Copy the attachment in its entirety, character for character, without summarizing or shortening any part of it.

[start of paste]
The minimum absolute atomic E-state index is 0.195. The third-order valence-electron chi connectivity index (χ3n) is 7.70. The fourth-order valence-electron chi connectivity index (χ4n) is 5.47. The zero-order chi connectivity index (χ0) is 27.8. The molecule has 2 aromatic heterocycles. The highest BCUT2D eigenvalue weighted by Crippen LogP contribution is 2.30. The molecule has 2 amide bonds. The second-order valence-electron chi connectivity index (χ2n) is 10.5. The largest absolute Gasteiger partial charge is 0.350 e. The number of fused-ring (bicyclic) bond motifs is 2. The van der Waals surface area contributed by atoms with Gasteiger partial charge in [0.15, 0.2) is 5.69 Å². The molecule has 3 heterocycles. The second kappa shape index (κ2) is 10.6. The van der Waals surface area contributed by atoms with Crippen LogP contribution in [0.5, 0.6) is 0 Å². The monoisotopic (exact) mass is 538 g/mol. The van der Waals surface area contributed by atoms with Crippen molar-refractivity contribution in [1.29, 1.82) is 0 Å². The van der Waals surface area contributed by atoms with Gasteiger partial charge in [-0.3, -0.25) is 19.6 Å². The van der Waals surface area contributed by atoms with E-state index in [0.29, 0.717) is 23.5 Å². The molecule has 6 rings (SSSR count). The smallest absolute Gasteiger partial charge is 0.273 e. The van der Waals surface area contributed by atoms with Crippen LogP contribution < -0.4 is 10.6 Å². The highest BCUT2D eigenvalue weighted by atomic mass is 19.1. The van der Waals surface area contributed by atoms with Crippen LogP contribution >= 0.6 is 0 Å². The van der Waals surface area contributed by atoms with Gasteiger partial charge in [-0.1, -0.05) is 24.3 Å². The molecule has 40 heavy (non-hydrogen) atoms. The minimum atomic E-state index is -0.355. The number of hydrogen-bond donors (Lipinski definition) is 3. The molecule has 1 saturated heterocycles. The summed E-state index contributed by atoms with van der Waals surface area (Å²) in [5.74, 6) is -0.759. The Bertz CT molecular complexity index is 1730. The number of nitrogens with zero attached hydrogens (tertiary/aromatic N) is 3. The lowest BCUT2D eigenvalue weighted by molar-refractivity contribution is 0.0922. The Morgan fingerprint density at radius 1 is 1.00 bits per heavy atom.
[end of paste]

The minimum absolute atomic E-state index is 0.195. The third-order valence-electron chi connectivity index (χ3n) is 7.70. The fourth-order valence-electron chi connectivity index (χ4n) is 5.47. The zero-order chi connectivity index (χ0) is 27.8. The molecule has 2 aromatic heterocycles. The highest BCUT2D eigenvalue weighted by Crippen LogP contribution is 2.30. The molecule has 2 amide bonds. The second-order valence-electron chi connectivity index (χ2n) is 10.5. The largest absolute Gasteiger partial charge is 0.350 e. The number of fused-ring (bicyclic) bond motifs is 2. The van der Waals surface area contributed by atoms with Gasteiger partial charge in [0.15, 0.2) is 5.69 Å². The molecule has 3 heterocycles. The second kappa shape index (κ2) is 10.6. The van der Waals surface area contributed by atoms with Crippen LogP contribution in [0.5, 0.6) is 0 Å². The monoisotopic (exact) mass is 538 g/mol. The van der Waals surface area contributed by atoms with Crippen molar-refractivity contribution in [1.29, 1.82) is 0 Å². The van der Waals surface area contributed by atoms with Gasteiger partial charge in [-0.3, -0.25) is 19.6 Å². The van der Waals surface area contributed by atoms with E-state index in [0.29, 0.717) is 23.5 Å². The molecule has 6 rings (SSSR count). The smallest absolute Gasteiger partial charge is 0.273 e. The van der Waals surface area contributed by atoms with Crippen LogP contribution < -0.4 is 10.6 Å². The highest BCUT2D eigenvalue weighted by atomic mass is 19.1. The van der Waals surface area contributed by atoms with Crippen LogP contribution >= 0.6 is 0 Å². The van der Waals surface area contributed by atoms with Gasteiger partial charge in [-0.1, -0.05) is 24.3 Å². The molecule has 40 heavy (non-hydrogen) atoms. The minimum atomic E-state index is -0.355. The number of hydrogen-bond donors (Lipinski definition) is 3. The molecule has 1 saturated heterocycles. The summed E-state index contributed by atoms with van der Waals surface area (Å²) in [5.74, 6) is -0.759. The Bertz CT molecular complexity index is 1730. The number of nitrogens with zero attached hydrogens (tertiary/aromatic N) is 3. The lowest BCUT2D eigenvalue weighted by molar-refractivity contribution is 0.0922. The Morgan fingerprint density at radius 1 is 1.00 bits per heavy atom.